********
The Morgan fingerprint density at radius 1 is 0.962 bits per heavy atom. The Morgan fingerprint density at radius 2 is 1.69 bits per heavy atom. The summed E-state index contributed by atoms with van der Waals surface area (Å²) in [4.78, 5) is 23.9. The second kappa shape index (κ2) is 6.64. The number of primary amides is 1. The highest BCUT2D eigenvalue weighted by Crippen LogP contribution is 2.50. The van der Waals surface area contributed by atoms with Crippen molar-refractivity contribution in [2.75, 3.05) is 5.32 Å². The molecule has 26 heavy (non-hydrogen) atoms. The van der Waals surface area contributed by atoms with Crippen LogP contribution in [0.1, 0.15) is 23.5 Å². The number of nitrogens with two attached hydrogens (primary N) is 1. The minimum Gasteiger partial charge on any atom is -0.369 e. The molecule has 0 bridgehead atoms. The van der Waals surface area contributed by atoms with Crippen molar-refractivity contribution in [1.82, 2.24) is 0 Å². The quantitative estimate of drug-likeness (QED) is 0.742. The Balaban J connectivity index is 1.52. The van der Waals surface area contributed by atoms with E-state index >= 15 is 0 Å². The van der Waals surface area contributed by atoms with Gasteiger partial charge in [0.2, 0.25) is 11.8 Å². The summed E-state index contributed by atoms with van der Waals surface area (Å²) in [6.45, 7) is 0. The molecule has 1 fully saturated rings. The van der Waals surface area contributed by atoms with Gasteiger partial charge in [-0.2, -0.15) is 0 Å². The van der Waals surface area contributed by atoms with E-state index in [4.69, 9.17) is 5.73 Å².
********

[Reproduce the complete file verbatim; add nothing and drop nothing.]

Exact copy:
The Morgan fingerprint density at radius 1 is 0.962 bits per heavy atom. The Morgan fingerprint density at radius 2 is 1.69 bits per heavy atom. The summed E-state index contributed by atoms with van der Waals surface area (Å²) in [4.78, 5) is 23.9. The second kappa shape index (κ2) is 6.64. The number of primary amides is 1. The highest BCUT2D eigenvalue weighted by Crippen LogP contribution is 2.50. The van der Waals surface area contributed by atoms with Crippen molar-refractivity contribution in [2.75, 3.05) is 5.32 Å². The molecule has 26 heavy (non-hydrogen) atoms. The van der Waals surface area contributed by atoms with Crippen LogP contribution in [0.1, 0.15) is 23.5 Å². The number of nitrogens with two attached hydrogens (primary N) is 1. The minimum Gasteiger partial charge on any atom is -0.369 e. The molecule has 0 bridgehead atoms. The van der Waals surface area contributed by atoms with Crippen molar-refractivity contribution in [1.82, 2.24) is 0 Å². The quantitative estimate of drug-likeness (QED) is 0.742. The Balaban J connectivity index is 1.52. The van der Waals surface area contributed by atoms with E-state index >= 15 is 0 Å². The van der Waals surface area contributed by atoms with Gasteiger partial charge in [0.2, 0.25) is 11.8 Å². The summed E-state index contributed by atoms with van der Waals surface area (Å²) in [6.45, 7) is 0. The molecule has 1 fully saturated rings. The van der Waals surface area contributed by atoms with Gasteiger partial charge in [-0.2, -0.15) is 0 Å². The van der Waals surface area contributed by atoms with E-state index in [4.69, 9.17) is 5.73 Å².